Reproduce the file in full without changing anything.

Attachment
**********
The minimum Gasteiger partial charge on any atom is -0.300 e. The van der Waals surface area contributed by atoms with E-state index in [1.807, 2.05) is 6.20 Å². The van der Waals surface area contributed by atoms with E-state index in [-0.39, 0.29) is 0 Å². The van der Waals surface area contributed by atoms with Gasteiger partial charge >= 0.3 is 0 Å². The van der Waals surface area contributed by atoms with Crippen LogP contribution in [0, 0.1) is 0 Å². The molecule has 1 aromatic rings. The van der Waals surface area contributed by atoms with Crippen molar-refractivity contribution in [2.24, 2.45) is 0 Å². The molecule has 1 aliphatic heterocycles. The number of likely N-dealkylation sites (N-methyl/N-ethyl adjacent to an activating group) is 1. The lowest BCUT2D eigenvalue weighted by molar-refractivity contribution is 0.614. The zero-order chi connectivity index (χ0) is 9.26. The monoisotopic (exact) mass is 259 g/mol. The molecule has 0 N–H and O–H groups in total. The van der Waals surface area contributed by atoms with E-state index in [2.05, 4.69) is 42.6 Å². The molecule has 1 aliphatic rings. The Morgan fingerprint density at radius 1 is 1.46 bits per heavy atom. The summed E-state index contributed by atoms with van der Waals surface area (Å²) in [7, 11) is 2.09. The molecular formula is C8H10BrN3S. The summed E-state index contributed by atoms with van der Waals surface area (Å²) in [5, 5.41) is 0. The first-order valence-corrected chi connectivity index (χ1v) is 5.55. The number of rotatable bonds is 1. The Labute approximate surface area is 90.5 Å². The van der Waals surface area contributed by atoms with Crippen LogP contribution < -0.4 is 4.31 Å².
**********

The minimum Gasteiger partial charge on any atom is -0.300 e. The van der Waals surface area contributed by atoms with E-state index in [1.807, 2.05) is 6.20 Å². The van der Waals surface area contributed by atoms with E-state index in [-0.39, 0.29) is 0 Å². The van der Waals surface area contributed by atoms with Gasteiger partial charge >= 0.3 is 0 Å². The van der Waals surface area contributed by atoms with Crippen LogP contribution in [0, 0.1) is 0 Å². The molecule has 1 aromatic rings. The van der Waals surface area contributed by atoms with Crippen molar-refractivity contribution in [2.24, 2.45) is 0 Å². The molecule has 1 aliphatic heterocycles. The number of likely N-dealkylation sites (N-methyl/N-ethyl adjacent to an activating group) is 1. The lowest BCUT2D eigenvalue weighted by molar-refractivity contribution is 0.614. The zero-order chi connectivity index (χ0) is 9.26. The monoisotopic (exact) mass is 259 g/mol. The molecule has 0 N–H and O–H groups in total. The van der Waals surface area contributed by atoms with E-state index in [2.05, 4.69) is 42.6 Å². The molecule has 1 aliphatic rings. The Morgan fingerprint density at radius 1 is 1.46 bits per heavy atom. The summed E-state index contributed by atoms with van der Waals surface area (Å²) in [7, 11) is 2.09. The molecular formula is C8H10BrN3S. The summed E-state index contributed by atoms with van der Waals surface area (Å²) in [5, 5.41) is 0. The first-order valence-corrected chi connectivity index (χ1v) is 5.55. The number of rotatable bonds is 1. The Labute approximate surface area is 90.5 Å². The van der Waals surface area contributed by atoms with Crippen LogP contribution < -0.4 is 4.31 Å².